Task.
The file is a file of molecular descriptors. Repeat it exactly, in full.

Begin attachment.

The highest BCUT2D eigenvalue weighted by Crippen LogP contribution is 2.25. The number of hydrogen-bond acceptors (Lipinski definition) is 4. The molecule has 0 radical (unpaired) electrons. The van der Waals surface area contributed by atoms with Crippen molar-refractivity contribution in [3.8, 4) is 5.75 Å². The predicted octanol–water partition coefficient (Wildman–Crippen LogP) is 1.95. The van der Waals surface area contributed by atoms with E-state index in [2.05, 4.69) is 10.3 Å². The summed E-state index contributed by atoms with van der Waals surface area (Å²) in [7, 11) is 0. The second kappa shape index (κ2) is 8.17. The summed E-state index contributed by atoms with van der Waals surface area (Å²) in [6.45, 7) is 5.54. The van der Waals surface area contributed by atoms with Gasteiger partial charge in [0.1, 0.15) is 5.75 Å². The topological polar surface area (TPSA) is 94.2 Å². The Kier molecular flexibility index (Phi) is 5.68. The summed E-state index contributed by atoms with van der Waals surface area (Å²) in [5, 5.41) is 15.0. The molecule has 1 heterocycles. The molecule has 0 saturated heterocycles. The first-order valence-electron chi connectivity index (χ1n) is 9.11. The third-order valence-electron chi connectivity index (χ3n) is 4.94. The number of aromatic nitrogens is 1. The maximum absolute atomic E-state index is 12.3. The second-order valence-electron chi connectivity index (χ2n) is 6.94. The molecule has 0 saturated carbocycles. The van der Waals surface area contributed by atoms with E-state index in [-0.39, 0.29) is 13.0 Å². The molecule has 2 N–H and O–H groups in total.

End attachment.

The highest BCUT2D eigenvalue weighted by Crippen LogP contribution is 2.25. The number of hydrogen-bond acceptors (Lipinski definition) is 4. The molecule has 0 radical (unpaired) electrons. The van der Waals surface area contributed by atoms with Crippen molar-refractivity contribution in [3.8, 4) is 5.75 Å². The predicted octanol–water partition coefficient (Wildman–Crippen LogP) is 1.95. The van der Waals surface area contributed by atoms with E-state index in [2.05, 4.69) is 10.3 Å². The summed E-state index contributed by atoms with van der Waals surface area (Å²) in [7, 11) is 0. The second kappa shape index (κ2) is 8.17. The summed E-state index contributed by atoms with van der Waals surface area (Å²) in [6.45, 7) is 5.54. The van der Waals surface area contributed by atoms with Gasteiger partial charge in [0.1, 0.15) is 5.75 Å². The topological polar surface area (TPSA) is 94.2 Å². The Kier molecular flexibility index (Phi) is 5.68. The summed E-state index contributed by atoms with van der Waals surface area (Å²) in [5, 5.41) is 15.0. The molecule has 1 heterocycles. The molecule has 0 saturated heterocycles. The first-order valence-electron chi connectivity index (χ1n) is 9.11. The third-order valence-electron chi connectivity index (χ3n) is 4.94. The number of aromatic nitrogens is 1. The maximum absolute atomic E-state index is 12.3. The second-order valence-electron chi connectivity index (χ2n) is 6.94. The molecule has 0 saturated carbocycles. The van der Waals surface area contributed by atoms with E-state index in [-0.39, 0.29) is 13.0 Å². The molecule has 2 N–H and O–H groups in total.